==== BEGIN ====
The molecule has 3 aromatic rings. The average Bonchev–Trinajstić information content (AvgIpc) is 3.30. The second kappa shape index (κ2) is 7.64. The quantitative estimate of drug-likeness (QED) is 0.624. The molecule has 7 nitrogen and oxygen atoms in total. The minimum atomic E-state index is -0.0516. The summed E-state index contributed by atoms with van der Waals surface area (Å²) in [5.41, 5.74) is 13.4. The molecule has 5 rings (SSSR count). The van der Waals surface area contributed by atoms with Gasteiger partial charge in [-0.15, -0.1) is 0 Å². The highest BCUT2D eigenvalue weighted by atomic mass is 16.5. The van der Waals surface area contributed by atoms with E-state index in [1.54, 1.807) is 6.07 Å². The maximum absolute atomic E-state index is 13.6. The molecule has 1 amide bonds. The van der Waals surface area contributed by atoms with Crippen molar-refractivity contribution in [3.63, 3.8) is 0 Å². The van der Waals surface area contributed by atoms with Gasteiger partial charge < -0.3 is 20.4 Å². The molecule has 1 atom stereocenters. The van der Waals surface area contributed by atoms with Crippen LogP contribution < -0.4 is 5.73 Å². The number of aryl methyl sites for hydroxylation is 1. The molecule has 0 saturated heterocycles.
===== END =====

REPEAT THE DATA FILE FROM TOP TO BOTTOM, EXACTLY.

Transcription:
The molecule has 3 aromatic rings. The average Bonchev–Trinajstić information content (AvgIpc) is 3.30. The second kappa shape index (κ2) is 7.64. The quantitative estimate of drug-likeness (QED) is 0.624. The molecule has 7 nitrogen and oxygen atoms in total. The minimum atomic E-state index is -0.0516. The summed E-state index contributed by atoms with van der Waals surface area (Å²) in [5.41, 5.74) is 13.4. The molecule has 5 rings (SSSR count). The van der Waals surface area contributed by atoms with Gasteiger partial charge in [-0.15, -0.1) is 0 Å². The highest BCUT2D eigenvalue weighted by atomic mass is 16.5. The van der Waals surface area contributed by atoms with E-state index in [1.54, 1.807) is 6.07 Å². The maximum absolute atomic E-state index is 13.6. The molecule has 1 amide bonds. The van der Waals surface area contributed by atoms with Crippen molar-refractivity contribution in [3.63, 3.8) is 0 Å². The van der Waals surface area contributed by atoms with Gasteiger partial charge < -0.3 is 20.4 Å². The molecule has 1 atom stereocenters. The van der Waals surface area contributed by atoms with Crippen LogP contribution < -0.4 is 5.73 Å². The number of aryl methyl sites for hydroxylation is 1. The molecule has 0 saturated heterocycles.